Picture this: a military lawyer arrives at a base to investigate a crime. Considered an outsider, he finds himself deeply resented by those in charge. He presses on, however, determined to do his assigned job. Under his investigation’s gaze, the suspects in the case, the play’s characters, reveal complicated motives, sending first one and then another into the spotlight of suspicion. While this sounds straight out of Aaron Sorkin’s A Few Good Men, it’s actually the setup for Charles Fuller’s A Soldier’s Play, a mystery/drama that won the Pulitzer Prize in 1984, five years before Sorkin’s bow on Broadway. As currently presented by African-American Repertory Theater at the KD Studio Theatre, A Soldier’s Play is a well-structured whodunit. AART’s production provides some of the most engaging drama you will find on any stage in the D/FW area right now.
Set at Fort Neal, Louisiana, during World War II, the play is a portrait of how the Jim Crow South affected the U.S. Military at that time. Black soldiers are allowed to serve but without any clue if they’ll ever see action. Tech/Sergeant Vernon C. Waters (Hassan El-Amin) has been murdered, and Captain Richard Davenport (Christopher Dontrell Piper) has been dispatched to find his killer. Although they never share any stage time together, a palpable chemistry between Piper and El-Amin permeates the play. As one man tries to understand the other, the other seems to want to desperately explain his actions from beyond the grave.
Director Willie Minor crafts a sparse environment that focuses on character instead of scenic elements (Josh Hensley is credited as Set Consultant and Construction). This allows every member of his tight ensemble to shine with nuance and depth, from skeptical Christian Taylor as Captain Charles Taylor to shy and simple Brandon Christie as Private C.J. Memphis. Lynn Andrews (as Private First Class Melvin Peterson) functions as a stand-in for the audience, becoming insubordinate when he knows things just aren’t right, keeping the onstage atmosphere taut and on edge. AART’s performance ultimately belongs to El-Amin and Piper. El-Amin (Dallas Theatre Center’s Brierley Resident Acting Company member) portrays Sergeant Waters as a powerful, complicated man and leader, as flawed as he is strong. Piper’s Davenport remains cool, calm and in charge on the surface, yet you can sense palpable uncertainty bubbling underneath. Watch his understated reality unfold, with pitch perfect mastery.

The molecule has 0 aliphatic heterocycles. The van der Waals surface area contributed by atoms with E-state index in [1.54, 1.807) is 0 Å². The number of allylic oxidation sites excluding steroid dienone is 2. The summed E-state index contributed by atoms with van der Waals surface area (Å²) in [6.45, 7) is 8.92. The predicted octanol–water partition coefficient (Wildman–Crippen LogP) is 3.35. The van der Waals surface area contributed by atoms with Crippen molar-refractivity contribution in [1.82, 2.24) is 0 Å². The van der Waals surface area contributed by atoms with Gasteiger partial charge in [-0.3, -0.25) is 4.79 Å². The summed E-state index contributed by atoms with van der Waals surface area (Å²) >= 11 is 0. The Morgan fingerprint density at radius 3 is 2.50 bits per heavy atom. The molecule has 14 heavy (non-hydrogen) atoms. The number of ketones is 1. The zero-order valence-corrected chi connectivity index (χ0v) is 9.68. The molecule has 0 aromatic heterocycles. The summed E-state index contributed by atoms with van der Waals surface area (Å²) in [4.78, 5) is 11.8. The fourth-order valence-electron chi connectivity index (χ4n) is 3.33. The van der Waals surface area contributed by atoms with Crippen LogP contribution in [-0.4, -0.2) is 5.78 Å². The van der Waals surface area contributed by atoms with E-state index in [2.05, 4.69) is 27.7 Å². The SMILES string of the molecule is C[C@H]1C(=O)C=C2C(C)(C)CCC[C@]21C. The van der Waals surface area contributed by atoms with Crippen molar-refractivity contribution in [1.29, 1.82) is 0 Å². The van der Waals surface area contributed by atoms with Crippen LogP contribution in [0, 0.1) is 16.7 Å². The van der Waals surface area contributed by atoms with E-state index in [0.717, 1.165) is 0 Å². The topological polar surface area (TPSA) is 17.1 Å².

As #BlackLivesMatter has been at the forefront of our consciousness lately, how fitting to showcase the similarities between modern society and the Jim Crow attitudes of the pre-Civil Rights Movement era. While we may have abolished “whites only” water fountains and segregated lunch counters, White America still clings to a blind spot when confronted with what it means to breathe while black. Captain Davenport’s blackness bothers and worries white Captain Taylor, but not exactly for the reasons you might think. Beyond the examination of racial tensions, A Soldier’s Play is just a darn good play. AART has assembled a top-notch team for this production, and it deserves full houses for its run. AART’s work isn’t just for African-Americans. It’s for all of us. Put this show on your calendar.
A Soldier’s Play, presented by African-American Repertory Theater, runs through September 6th at the KD Studio Theatre, 2600 N Stemmons Fwy, Dallas, TX, 75207.
Reviewed by criticalrant.com contributor Jason Kane